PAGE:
Last night was good. I met a couple of friends for haircuts and dinner, and then I had a minor breakthrough at 7-Eleven. I should explain.
Scott and Seth are guys I met at orientation in Jeonju. Scott is originally from Richmond, VA, but he has lived in New Zealand for the past six years. Seth is a Canadian who was adopted from Korea. A few days ago, Scott paid an old man in his village to give him a haircut. Apparently the man overstated his hair cutting experience, because he gave Scott an uneven buzz cut. I have a good set of clippers, so I agreed to fix Scott’s hair.
Once Scott’s hair was properly buzzed, we went to a barbecue restaurant on my street. I’ve been there a couple of times before, and I swear it gets better every time. I accidentally ordered a different dish than last time, but it was a happy mistake. Instead of strips of beef, we got a bunch of thin slices of steak.
Each time the waiter came to the table, he tried to speak to Seth. Unlike the other Asian-Americans (or Canadians) in our orientation group, Seth’s features are unmistakable Korean. While the others can pass for Chinese or Cambodian, the Koreans instantly recognize him as a Korean and are frustrated when he cannot translate for us. Though it is a frustrating routine, Seth seems to handle it gracefully every time. He simply shrugs and waits patiently until they figure out that he cannot speak Korean.
You’ll notice that there is a deep rim around the barbecue grate and that two sections are filled with white and yellow stuff. The white stuff is cheese mixed with garlic. Before eating a piece of steak, you drag it through the cheese and then dip it in a bowl of onion sauce. The cheese and the sauce are both great. The yellow stuff is egg mixed with diced onion and peppers. It cooks slowly during the meal. If you time it right, you get have egg over-easy with your steak.
After dinner I walked with Scott and Seth back to Keimyung Station, my local subway stop. Instead of returning home immediately, I decided to walk around the neighborhood. I went to 7-Eleven and bought some groceries. The cashier told me the price, and I handed him the correct amount. I was outside of the store when I realized what had just happened. I had just understood the cashier. Normally I either steal a glance at the register screen to figure out the cost, or I hand the cashier a big bill. This was a major breakthrough for me because the Korean number system is difficult for a westerner to learn.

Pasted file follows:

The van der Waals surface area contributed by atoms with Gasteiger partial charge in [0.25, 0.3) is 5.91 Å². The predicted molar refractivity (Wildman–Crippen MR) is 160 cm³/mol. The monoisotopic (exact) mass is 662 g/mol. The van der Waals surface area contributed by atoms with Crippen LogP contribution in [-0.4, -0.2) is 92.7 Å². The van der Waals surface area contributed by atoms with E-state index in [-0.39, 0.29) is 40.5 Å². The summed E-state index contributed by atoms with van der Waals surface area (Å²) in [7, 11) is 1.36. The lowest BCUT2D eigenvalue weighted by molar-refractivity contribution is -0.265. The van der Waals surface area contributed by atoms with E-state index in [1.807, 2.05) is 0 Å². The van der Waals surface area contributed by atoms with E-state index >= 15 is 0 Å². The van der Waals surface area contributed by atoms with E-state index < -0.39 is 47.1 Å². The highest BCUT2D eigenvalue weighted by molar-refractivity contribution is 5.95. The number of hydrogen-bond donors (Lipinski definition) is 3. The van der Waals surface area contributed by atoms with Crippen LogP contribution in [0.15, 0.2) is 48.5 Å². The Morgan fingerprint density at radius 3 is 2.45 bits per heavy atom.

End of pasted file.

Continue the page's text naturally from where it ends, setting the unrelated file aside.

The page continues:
I decided to play the rush (poker term) and try again. I walked into WaBar, a pub beside my apartment. The waitress came over and asked for my order. I told her, in Korean, that I do not speak Korean. She nodded and said OK in Korean. She then spoke slowly and helped me find the beer I wanted. Turns out they have a beer called 우ㅏ바 헤 페 (Wa Ba Hei Pei). It’s as close as Hangul can get to WaBar Hefe.
I was surprised to find that this is one of the best Hefferveisens I have ever had. It was a welcome break from Hite, which is the Korean version of Bud Lite. Hite and Cass (another cheap lager) are the only beers I’ve had in weeks. The writing on the can was printed in German and Hangul (Korean), so I’m guessing that it was made in Germany for the WaBar chain. That might explain why it was so good.
I spent the entire time at WaBar reading the menu. It’s all in Hangul, but I’m getting good at reading so it was fun to pick out the Korean attempts at English names. For example, I found 밀 르, which is pronounced Mil Luh (Miller). I also found 보 드, which is pronounced Bo Duh (Bud). There were a few more, but those were the only ones that I remember. I may have to do a whole post on Konglish, because I have found a lot.
When it was time to go, I decided not to cheat. I didn’t look at the screen when she totaled my order. This time it wasn’t so easy. She was nice enough to speak slowly and repeat herself a couple of times. I finally understood what she was saying and paid the correct amount. It was getting late at this point, so I decided to pack it in and head home.
I’ll keep you apprised of any more breakthroughs.
Until next time.